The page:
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Monkeypox features include mucocutaneous involvement in almost all cases


 

AT THE EADV CONGRESS

MILAN – In the current spread of monkeypox among countries outside of Africa, this zoonotic orthopox DNA virus is sexually transmitted in more than 90% of cases, mostly among men having sex with men (MSM), and can produce severe skin and systemic symptoms but is rarely fatal, according to a breaking news presentation at the annual congress of the European Academy of Dermatology and Venereology.

Synthesizing data from 185 cases in Spain with several sets of recently published data, Alba Català, MD, a dermatologist at Centro Médico Teknon, Barcelona, said at the meeting that there have been only two deaths in Spain in the current epidemic. (As of Sept. 30, after the EADV meeting had concluded, a total of three deaths related to monkeypox in Spain and one death in the United States had been reported, according to the Centers for Disease Control and Prevention).

Hospitalizations have been uncommon, and in Spain, there were only four hospitalizations, according to data collected from the beginning of May through early August, she said. Almost all cases in this Spanish series were from men having high-risk sex with men. Upon screening, 76% had another sexually transmitted disease, including 41% infected with human immunodeficiency virus.

More than 40% of patients with monkeypox have HIV

These data are consistent with several other recently published studies, such as one that evaluated 528 infections in 16 non-African countries, including those in North America, South America, Europe, the Mideast, as well as Australia. In that survey, published in the New England Journal of Medicine, and covering cases between late April and late June, 2022, 41% were HIV positive. Of those who were HIV negative, 57% were taking a pre-exposure prophylaxis regimen of antiretroviral drugs to prevent HIV infection.

However, these data do not preclude a significant risk of nonsexual transmission, according to Dr. Català, who noted that respiratory transmission and transmission through nonsexual skin contact is well documented in endemic areas.

“The virus has no preference for a sexual orientation,” Dr. Català cautioned. Despite the consistency of the data in regard to a largely MSM transmission in the epidemic so far, “these data may change with further spread of infection in the community.”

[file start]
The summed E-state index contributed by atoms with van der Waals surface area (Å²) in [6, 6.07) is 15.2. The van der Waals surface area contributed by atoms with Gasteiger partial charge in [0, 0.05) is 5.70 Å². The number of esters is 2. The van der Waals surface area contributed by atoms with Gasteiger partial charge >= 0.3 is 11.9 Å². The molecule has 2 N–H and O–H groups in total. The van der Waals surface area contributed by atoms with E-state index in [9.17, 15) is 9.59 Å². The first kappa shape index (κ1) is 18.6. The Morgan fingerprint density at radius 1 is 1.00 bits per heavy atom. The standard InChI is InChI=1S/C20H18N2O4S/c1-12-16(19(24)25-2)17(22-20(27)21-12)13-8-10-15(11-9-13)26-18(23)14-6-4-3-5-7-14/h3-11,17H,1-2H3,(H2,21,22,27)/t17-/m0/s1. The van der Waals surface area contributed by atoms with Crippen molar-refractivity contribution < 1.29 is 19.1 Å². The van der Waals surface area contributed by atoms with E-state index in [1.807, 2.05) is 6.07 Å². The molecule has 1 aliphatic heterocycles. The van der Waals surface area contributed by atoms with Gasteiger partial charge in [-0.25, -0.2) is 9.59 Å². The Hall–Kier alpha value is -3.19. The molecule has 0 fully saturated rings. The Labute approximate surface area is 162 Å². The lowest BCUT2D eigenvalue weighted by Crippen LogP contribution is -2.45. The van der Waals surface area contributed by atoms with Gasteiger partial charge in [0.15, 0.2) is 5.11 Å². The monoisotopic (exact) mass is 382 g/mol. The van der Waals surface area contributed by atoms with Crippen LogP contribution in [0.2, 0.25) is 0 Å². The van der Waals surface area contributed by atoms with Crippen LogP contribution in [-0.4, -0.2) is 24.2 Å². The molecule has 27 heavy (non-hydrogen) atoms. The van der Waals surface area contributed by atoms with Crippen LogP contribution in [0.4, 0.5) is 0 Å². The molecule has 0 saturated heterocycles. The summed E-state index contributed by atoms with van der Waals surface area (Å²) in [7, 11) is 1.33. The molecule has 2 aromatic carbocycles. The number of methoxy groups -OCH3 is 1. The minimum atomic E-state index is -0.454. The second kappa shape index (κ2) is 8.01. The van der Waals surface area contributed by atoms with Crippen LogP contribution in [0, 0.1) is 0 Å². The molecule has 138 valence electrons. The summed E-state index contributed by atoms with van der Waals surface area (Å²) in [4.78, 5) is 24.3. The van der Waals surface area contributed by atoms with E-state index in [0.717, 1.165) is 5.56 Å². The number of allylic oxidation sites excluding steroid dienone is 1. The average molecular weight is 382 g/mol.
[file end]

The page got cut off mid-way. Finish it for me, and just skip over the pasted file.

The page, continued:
Typically, the incubation period of monkeypox lasts several days before the invasive period, which is commonly accompanied by systemic complaints, particularly fever, headache, and often lymphadenopathy. These systemic features usually but not always precede cutaneous involvement, which is seen in more than 90% of patients, according to Dr. Català. In the Spanish series, mucocutaneous involvement was recorded in 100% of patients.

Monkeypox and smallpox

“The differential diagnosis might include other vesicular eruptions, such as those caused by varicella or smallpox,” reported Dr. Català, who noted that monkeypox and smallpox are related.

Cutaneous lesions often appear first at the site of infection, such as the genitalia, but typically spread in a secondary eruption that is pruritic and may take days to resolve, according to Dr. Català. She reported that single lesions are less common but do occur. While hundreds of lesions have been reported among cases in endemic areas, most patients had 25 lesions or fewer in the Spanish epidemic and other recent series.

Even though there is a common progression in which lesions begin in a papular stage before the vesicular and pustular stages in a given area, new eruptions can occur before a prior eruption develops scabs.

“Frequently, not all the patient’s lesions are in the same stage of development,” said Dr. Català, who explained that disease activity and its complications, such as proctitis, pharyngitis, and penile edema, can take weeks to resolve. Because of the highly invasive nature of monkeypox, it is appropriate to be alert to less common manifestations, such as ocular involvement.

Many of these and other complications, such as secondary bacterial infections, will require targeted treatment, but the mainstay of therapy for the dermatologic manifestations of monkeypox is symptomatic treatment that includes nonsteroidal anti-inflammatory drugs and analgesics.

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